Exclusively in the new print issue of CounterPunch
MARX: A HERO FOR OUR TIME? — Suddenly, everyone from the Wall Street Journal to Rolling Stone seems to be talking about Karl Marx. Louis Proyect delves into this mysterious resurgence, giving a vivid assessment of Marx’s relevance in the era of globalized capitalism. THE MEANING OF MANDELA: Longtime civil rights organizer Kevin Alexander Gray gives in intimate portrait of Nelson Mandela and the global struggle of racial justice. FALLOUT OVER FUKUSHIMA: Peter Lee investigates the scandalous exposure of sailors on board the USS Reagan to radioactive fallout from Fukushima. SOUTHERN DISCOMFORT: Kim Nicolini charts the rise of Matthew McConaughey. PLUS: Mike Whitney on the coming crash of the housing market. JoAnn Wypijewski on slavery, torture and revolt. Chris Floyd on the stupidity of US policy in Ukraine. Kristin Kolb on musicians and health care. And Jeffrey St. Clair on life and death on the mean streets of an America in decline
Being There

Dylan at 70

by DAVID VEST

When Bill Monroe celebrated 50 years on the Grand Old Opry, he said he was mainly proud that he had never missed a show and had only been late twice.
That’s the way I think of Bob Dylan at 70 ? not as a genius poet songwriter but as a working musician who always makes the gig. There are no stories of Dylan arriving late or not bothering to show up or fulfill a contract. Even that time he almost died and had to cancel a tour because he was in a hospital fighting for his life, he paid his band for the whole tour anyway. It wasn’t their fault they couldn’t play the shows. And later he more than made it up to fans and promoters.

When he stands there unmoving at the end of his concerts, receiving applause as if people were pelting him with it, no matter what kind of clothes he may be wearing he looks like a blue collar plant worker at the end of a long shift, waiting for the gate to open so he can go home.

He’s done his job, and he didn’t do it so you could praise him for it. He did it because it needed doing, he did with some dignity and now it’s time to leave.

Here’s a prediction: when Bob Dylan finally hangs it up and goes home for good, he’ll do it with class, the way Cal Ripken ended The Streak of consecutive games played. There’ll be no “farewell” tour, and certainly no endless reunion/comeback tours. One night he’ll simply take himself out of the lineup, and they’ll just stop listing new dates on his website. Most of us won’t know anything important even happened.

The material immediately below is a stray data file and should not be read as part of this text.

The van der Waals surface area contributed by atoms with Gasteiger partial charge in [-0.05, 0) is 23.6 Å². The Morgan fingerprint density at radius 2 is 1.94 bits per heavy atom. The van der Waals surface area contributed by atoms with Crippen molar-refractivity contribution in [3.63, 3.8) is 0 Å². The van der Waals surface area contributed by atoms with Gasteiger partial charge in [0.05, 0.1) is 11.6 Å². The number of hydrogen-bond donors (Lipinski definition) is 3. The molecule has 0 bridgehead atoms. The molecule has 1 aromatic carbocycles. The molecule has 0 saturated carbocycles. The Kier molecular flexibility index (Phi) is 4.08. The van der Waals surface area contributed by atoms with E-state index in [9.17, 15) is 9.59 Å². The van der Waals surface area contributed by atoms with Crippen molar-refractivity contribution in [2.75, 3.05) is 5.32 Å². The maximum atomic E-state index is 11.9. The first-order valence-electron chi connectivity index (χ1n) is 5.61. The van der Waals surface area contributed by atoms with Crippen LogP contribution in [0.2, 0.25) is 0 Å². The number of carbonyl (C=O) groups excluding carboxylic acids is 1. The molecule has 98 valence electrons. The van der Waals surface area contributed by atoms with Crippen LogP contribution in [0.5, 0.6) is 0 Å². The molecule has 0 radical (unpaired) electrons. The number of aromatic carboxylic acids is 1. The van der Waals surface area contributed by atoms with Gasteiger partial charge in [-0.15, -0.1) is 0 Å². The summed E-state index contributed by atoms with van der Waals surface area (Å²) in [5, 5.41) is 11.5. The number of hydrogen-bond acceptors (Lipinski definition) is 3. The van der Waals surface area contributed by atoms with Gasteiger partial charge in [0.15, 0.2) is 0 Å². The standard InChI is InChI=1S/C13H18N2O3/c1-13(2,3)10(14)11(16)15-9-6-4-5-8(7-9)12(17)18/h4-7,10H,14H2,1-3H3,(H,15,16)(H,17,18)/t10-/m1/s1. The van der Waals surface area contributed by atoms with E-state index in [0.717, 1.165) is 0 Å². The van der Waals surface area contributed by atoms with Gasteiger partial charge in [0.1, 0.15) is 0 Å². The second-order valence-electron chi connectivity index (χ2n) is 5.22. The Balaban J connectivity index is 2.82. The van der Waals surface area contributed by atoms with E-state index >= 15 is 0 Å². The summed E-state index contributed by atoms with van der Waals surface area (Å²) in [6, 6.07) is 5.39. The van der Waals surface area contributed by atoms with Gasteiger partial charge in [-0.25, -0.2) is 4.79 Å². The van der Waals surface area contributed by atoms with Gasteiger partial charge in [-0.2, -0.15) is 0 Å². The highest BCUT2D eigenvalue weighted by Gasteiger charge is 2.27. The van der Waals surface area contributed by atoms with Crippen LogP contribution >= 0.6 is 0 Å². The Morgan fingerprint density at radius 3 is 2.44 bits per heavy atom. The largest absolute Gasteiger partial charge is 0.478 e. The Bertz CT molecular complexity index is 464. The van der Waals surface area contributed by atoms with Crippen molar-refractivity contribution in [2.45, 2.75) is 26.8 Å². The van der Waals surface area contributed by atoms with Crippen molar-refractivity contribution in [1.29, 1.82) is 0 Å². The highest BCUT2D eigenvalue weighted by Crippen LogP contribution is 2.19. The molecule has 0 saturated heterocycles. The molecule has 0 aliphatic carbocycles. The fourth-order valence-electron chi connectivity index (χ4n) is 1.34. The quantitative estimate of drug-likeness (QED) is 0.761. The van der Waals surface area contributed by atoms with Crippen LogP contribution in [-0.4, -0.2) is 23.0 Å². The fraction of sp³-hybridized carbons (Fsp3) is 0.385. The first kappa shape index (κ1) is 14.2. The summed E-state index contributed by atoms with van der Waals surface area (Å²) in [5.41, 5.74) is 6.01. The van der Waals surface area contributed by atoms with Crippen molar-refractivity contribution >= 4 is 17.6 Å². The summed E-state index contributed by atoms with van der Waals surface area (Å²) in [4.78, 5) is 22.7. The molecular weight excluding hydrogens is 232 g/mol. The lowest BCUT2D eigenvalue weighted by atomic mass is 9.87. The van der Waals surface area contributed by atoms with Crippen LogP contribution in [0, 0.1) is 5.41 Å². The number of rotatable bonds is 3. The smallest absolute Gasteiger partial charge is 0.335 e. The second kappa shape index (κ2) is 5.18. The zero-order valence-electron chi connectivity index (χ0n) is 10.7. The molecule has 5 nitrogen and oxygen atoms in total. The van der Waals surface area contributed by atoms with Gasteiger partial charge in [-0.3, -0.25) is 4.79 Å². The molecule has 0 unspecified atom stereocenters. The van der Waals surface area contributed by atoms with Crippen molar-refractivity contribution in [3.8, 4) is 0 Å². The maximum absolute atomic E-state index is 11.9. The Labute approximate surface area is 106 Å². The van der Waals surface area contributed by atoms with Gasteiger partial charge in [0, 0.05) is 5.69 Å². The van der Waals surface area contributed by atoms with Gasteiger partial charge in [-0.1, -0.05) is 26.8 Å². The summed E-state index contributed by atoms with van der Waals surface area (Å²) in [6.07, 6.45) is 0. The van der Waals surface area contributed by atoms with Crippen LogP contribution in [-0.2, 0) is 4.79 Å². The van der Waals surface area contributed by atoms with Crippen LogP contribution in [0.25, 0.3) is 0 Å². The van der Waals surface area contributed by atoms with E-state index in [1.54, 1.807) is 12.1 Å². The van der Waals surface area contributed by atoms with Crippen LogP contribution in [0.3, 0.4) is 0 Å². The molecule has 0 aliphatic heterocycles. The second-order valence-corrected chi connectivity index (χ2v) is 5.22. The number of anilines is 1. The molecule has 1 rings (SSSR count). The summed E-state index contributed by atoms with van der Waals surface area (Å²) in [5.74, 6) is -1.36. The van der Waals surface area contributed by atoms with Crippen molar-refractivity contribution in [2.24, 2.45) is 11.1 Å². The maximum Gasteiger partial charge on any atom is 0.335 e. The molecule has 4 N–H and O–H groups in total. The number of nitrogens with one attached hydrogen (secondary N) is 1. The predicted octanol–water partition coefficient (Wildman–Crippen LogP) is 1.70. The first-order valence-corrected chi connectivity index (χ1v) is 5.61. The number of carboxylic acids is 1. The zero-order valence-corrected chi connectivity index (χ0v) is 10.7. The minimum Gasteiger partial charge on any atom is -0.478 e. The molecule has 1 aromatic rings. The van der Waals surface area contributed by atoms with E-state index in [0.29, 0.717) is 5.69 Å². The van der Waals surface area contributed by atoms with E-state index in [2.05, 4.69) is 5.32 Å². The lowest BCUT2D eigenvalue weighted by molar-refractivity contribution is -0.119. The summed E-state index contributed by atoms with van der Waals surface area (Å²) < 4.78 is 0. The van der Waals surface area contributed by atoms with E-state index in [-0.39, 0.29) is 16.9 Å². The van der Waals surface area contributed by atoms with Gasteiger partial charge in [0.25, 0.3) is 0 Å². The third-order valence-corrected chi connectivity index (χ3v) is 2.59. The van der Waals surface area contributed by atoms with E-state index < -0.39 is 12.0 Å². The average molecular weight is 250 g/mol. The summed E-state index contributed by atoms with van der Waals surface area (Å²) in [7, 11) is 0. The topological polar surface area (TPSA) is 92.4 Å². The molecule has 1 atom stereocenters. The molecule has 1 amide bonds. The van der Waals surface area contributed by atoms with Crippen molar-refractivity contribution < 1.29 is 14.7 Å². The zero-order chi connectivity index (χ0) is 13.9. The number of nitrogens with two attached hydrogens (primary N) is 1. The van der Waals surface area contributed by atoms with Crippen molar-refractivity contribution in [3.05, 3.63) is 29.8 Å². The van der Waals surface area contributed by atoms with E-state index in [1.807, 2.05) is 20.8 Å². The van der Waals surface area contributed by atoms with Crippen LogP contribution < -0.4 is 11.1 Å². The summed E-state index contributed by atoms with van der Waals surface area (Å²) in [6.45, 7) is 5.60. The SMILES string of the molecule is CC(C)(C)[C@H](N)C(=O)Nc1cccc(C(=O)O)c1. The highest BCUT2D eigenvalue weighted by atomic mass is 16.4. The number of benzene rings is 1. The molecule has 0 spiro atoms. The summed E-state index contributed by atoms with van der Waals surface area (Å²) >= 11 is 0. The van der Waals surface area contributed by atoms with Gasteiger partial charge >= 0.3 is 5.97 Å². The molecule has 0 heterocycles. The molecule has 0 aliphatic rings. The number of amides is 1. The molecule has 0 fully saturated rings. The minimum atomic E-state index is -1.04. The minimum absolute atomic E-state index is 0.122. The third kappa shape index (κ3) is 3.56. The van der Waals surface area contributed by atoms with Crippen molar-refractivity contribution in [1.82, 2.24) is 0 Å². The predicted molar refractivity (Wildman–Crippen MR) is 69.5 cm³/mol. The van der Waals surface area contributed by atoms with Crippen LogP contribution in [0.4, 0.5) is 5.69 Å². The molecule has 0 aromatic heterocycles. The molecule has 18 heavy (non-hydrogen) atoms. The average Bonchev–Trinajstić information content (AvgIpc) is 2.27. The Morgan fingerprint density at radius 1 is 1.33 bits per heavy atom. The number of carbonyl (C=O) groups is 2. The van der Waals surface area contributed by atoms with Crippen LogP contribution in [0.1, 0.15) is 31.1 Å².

I also respect the guy as a journeyman piano player. On Modern Times he never solos, and he’s down in the mix, but what he’s laying down is really cool. I try to play like him when I’m backing a singer.

My favorite Dylan story is the one Little Richard tells. Dylan probably hates the fact that it ever got told at all. When the Architect and Originator was almost killed in a car wreck, he lay in a coma for weeks. When he finally regained consciousness, he opened his eyes to find someone sitting by his bed. The stranger squeezed his hand and left the room. When Richard asked the nurse who the visitor was, he says she told him, “Honey, that’s Bob Dylan. He’s been here almost every day since you were brought in.”

Who knows if the story is true, half-true, or another of Little Richard’s wonderful inventions?

I believe it, though, because it fits with everything any of us has ever heard about Dylan. Mythical, legendary, larger than life, but human and vulnerable at the same time, as though he had the heart of a child in a grown man’s body. That he would come almost every day, stay until he knew Richard was going to make it, then leave without a word and not come back ? and never mention it to anyone ? what could be more Dylanesque?

Happy birthday, Mr. Bob. May someone always be there for you, the way you’ve been there.

David Vest is a writer and musician. His latest CD is Rock-A-While. He can be reached at: davidvest@gmail.com.

This article originally appeared on Oregon Music News.